-- Janet Emig, “Inquiry Paradigms and Writing”
You know those people who believe everything that they see online? My grandma struggles with this. She once stumbled upon The Onion and nearly had a heart attack. Not that this only applies to people that are older; I have many friends who are constantly convinced of silly things that have appeared on Facebook or Twitter.
Though Emig's article, “Inquiry Paradigms and Writing,” is written regarding more of an academic standpoint, it is important to note the connection between her writing and the internet. Rather than simply believing that everything on the internet is fact, take initiative and check information for authenticity.
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“. . . rhetoric creates all of what there is to
know. Discourse does not merely discover truth or make it effective. Discourse creates realities
rather than truths about realities . . . no reality that humans experience exits apart from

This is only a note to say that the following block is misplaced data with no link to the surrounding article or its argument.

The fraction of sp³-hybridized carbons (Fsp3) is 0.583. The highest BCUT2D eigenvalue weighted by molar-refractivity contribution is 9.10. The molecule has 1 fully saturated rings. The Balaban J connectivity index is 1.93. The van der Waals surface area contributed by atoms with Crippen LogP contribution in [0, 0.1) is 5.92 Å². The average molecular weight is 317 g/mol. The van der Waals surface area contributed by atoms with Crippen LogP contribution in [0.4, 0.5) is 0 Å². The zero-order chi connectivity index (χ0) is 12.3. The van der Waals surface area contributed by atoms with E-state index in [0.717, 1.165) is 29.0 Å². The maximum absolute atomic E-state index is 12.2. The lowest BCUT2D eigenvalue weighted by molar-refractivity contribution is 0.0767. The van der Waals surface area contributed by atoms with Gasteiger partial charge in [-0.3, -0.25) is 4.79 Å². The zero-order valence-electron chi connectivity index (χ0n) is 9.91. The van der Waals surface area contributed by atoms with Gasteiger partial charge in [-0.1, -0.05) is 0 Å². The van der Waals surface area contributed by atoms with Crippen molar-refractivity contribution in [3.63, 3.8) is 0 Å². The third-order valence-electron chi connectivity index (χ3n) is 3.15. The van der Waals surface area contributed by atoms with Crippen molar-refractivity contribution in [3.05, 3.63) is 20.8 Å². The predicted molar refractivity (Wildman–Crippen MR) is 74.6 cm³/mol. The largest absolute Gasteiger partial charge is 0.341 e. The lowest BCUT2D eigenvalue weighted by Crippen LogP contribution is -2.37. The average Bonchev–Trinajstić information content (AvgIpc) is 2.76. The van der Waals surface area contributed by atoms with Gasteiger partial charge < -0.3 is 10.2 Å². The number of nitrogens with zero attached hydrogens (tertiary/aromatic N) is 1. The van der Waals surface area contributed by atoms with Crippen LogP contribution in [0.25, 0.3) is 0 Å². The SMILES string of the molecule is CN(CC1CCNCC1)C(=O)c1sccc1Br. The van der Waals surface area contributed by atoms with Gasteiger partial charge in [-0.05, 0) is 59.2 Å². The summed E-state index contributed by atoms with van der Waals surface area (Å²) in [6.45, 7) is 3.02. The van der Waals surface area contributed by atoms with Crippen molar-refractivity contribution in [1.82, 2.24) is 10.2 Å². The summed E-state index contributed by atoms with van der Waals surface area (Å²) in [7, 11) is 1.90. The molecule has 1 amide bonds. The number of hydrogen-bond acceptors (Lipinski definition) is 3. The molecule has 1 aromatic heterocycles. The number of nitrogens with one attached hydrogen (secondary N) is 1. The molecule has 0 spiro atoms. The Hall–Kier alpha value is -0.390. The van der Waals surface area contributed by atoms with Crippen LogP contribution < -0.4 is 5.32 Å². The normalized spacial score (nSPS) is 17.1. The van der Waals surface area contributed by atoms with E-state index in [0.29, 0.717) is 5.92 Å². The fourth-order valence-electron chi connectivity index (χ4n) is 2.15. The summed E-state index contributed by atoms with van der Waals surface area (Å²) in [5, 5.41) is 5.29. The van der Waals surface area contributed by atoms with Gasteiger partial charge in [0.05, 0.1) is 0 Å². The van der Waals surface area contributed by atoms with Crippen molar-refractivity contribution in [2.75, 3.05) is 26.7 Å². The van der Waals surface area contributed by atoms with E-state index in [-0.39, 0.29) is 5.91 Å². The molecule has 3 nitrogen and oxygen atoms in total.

human values, perceptions, and meanings.”
-- Barry Brummett, “Three Meanings of Epistemic Rhetoric”
Another concept that is difficult for people to grasp is the sheer amount of knowledge available on the internet. The internet has caused our realities to change; to have such a ginormous amount of information available at our fingertips changes our views of the world. We have the ability to be aware of so many more things than we used to. Instead of demonizing the changes that the internet has caused, we should celebrate the knowledge that it has made available to the public.
These concepts are relevant in today's education because no longer do students have to take a professors' or texts' words as a b s o l u t e. There is a constant rebuttal of information and this promotes an environment of learning that is brand new. It fosters a setting of constantly changing realities creating new discourse and allowing knowledge to prevail in ways that it never has before.